July 7, 2011
By Brian Blase and Paul L. Winfree
Every April 15, Americans pay closer attention to the cost of government, with millions either receiving refunds or writing checks to the IRS. But an unsettling trend has emerged over the last two decades: fewer American households are paying anything at all for the cost of government.
Last year, for the first time since the Great Depression, Americans received more from government transfer programs than they paid in all federal taxes. And roughly 40 percent of households, a percentage that has doubled over the past two decades, owed no federal income taxes or actually received more back than from Washington than they paid the previous year.
And it's about to get worse. The tax credits in the Patient Protection and Affordable Care Act will substantially increase the number of households that do not contribute to the cost of government. In fact, as a direct result of these credits, the number of households without any federal income tax liability will likely exceed half of all American households. If this happens, it may be very difficult to ever get a handle on out-of-control government spending.
Take a 40-year old couple with two kids and an income of $80,000. Most Americans would expect this couple to be paying something toward the cost of national defense and a basic social safety net. However this family qualifies for a health-care tax credit of about $4,500. The amount of the tax credit offsets what they would otherwise owe and takes them off the tax rolls. The same is true for a 50-year old couple with three kids that earns $100,000. This family qualifies for a tax credit of around $7,000 to purchase health insurance. This family receives a larger credit because the tax credit increases as the age of the policyholder increases since health insurance is more expensive for older purchasers.
In fact, this family could earn up to nearly $108,000 before it starts having any federal income tax liability. How hard is it for a household to get this tax credit? Well, as long as household income is less than 400 percent of the federal poverty line, the big limitation is that someone cannot be offered qualified coverage at work.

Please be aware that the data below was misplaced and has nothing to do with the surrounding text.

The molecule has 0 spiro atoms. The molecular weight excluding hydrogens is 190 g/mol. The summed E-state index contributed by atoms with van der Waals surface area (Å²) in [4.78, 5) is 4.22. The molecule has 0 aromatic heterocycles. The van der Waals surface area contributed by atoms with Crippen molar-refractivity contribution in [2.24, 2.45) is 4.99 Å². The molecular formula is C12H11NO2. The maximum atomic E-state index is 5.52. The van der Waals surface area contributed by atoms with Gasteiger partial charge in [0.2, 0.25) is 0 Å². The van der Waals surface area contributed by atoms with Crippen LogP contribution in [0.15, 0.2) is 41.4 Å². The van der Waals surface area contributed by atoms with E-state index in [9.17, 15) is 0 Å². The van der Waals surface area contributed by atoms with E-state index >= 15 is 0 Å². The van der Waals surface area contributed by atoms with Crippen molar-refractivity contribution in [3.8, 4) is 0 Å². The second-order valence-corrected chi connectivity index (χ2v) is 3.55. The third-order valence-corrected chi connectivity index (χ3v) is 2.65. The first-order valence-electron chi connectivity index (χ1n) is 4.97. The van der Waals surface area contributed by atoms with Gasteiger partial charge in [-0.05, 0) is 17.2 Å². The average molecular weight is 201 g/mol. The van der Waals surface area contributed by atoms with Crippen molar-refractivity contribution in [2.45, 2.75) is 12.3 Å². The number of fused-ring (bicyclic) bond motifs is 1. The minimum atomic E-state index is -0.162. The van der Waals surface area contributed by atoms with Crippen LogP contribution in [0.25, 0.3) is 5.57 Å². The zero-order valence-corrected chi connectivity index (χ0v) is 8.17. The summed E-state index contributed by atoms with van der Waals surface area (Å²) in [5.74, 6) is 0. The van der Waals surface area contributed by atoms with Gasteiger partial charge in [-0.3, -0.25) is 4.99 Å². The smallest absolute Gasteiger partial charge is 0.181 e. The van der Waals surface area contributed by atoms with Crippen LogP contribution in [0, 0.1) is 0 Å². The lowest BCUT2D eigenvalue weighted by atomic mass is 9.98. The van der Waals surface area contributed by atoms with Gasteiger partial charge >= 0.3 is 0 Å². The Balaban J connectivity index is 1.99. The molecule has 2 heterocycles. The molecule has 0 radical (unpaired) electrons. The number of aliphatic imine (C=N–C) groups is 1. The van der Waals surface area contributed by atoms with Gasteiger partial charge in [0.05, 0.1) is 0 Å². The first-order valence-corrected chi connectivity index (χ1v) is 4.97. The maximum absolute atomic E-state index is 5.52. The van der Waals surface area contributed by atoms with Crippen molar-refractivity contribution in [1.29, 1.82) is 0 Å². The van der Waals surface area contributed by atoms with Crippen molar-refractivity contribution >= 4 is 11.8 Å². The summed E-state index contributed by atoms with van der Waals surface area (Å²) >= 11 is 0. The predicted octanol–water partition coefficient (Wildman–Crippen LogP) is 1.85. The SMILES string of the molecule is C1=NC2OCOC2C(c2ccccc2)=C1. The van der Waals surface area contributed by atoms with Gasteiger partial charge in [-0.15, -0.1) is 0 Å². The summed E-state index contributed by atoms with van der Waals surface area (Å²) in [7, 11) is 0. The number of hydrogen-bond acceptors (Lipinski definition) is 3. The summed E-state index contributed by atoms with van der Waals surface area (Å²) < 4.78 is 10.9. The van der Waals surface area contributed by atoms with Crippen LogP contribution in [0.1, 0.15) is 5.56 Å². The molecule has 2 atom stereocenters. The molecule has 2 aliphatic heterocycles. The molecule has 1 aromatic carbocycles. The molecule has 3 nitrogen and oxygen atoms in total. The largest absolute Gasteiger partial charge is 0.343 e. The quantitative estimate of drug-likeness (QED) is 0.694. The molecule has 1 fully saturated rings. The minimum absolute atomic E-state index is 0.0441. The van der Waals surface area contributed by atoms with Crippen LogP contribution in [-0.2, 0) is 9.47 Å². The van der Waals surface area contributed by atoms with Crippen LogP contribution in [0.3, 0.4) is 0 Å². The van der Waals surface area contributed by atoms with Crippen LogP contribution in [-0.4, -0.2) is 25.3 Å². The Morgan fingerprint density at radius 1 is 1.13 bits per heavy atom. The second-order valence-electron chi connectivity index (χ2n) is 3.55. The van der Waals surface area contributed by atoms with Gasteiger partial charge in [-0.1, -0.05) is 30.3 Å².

Of course, the generosity of the tax credits creates the incentive for employers to stop offering coverage at work. Many employees will gladly accept the trade-off of using the credits to buy health coverage on their own, especially if their employer-who is no longer paying for their insurance-can offer them a raise.
As more employers dump their health insurance plans, the tax base will shrink as additional households take advantage of the credits.
This is the primary reason why the Patient Protection and Affordable Care Act will drive up future government spending and budget deficits.
The tax credits, along with the Medicaid expansion, will cause a significant spike in the number of people who depend on, but don't contribute to, the cost of government. It will leave far fewer individuals to pay for the military, federal agencies, and state programs such as Medicaid.
Yes, these individuals will still face payroll taxes, but, contrary to popular opinion, they do not pre-fund people's social insurance compact. Households ineligible for the credit - disproportionately households that already bear the heaviest burden from the current federal income tax structure - will be left to shoulder the extra burden and growing deficit.
The tax credits are certainly harmful for the economy, but they are also politically harmful. One of their major effects will be to de-sensitize a dangerously high proportion of American households from the cost of their government.
As an unknown author once ominously noted, "A democracy cannot exist as a permanent form of government. It can only exist until the voters discover that they can vote themselves largesse from the public treasury. From that moment on, the majority always votes for the candidates promising the most benefits from the public treasury with the result that a democracy always collapses over loose fiscal policy, always followed by a dictatorship. The average age of the world's greatest civilizations has been 200 years."
Will the Patient Protection and Affordable Care Act mark that moment of discovery for Americans?
Brian Blase is a former policy analyst with The Heritage Foundation. Paul Winfree is a senior policy analyst in Heritage's Center for Data Analysis.
First moved on the McClatchy News Wire service
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Paul L. Winfree
Senior Policy Analyst, Simulations
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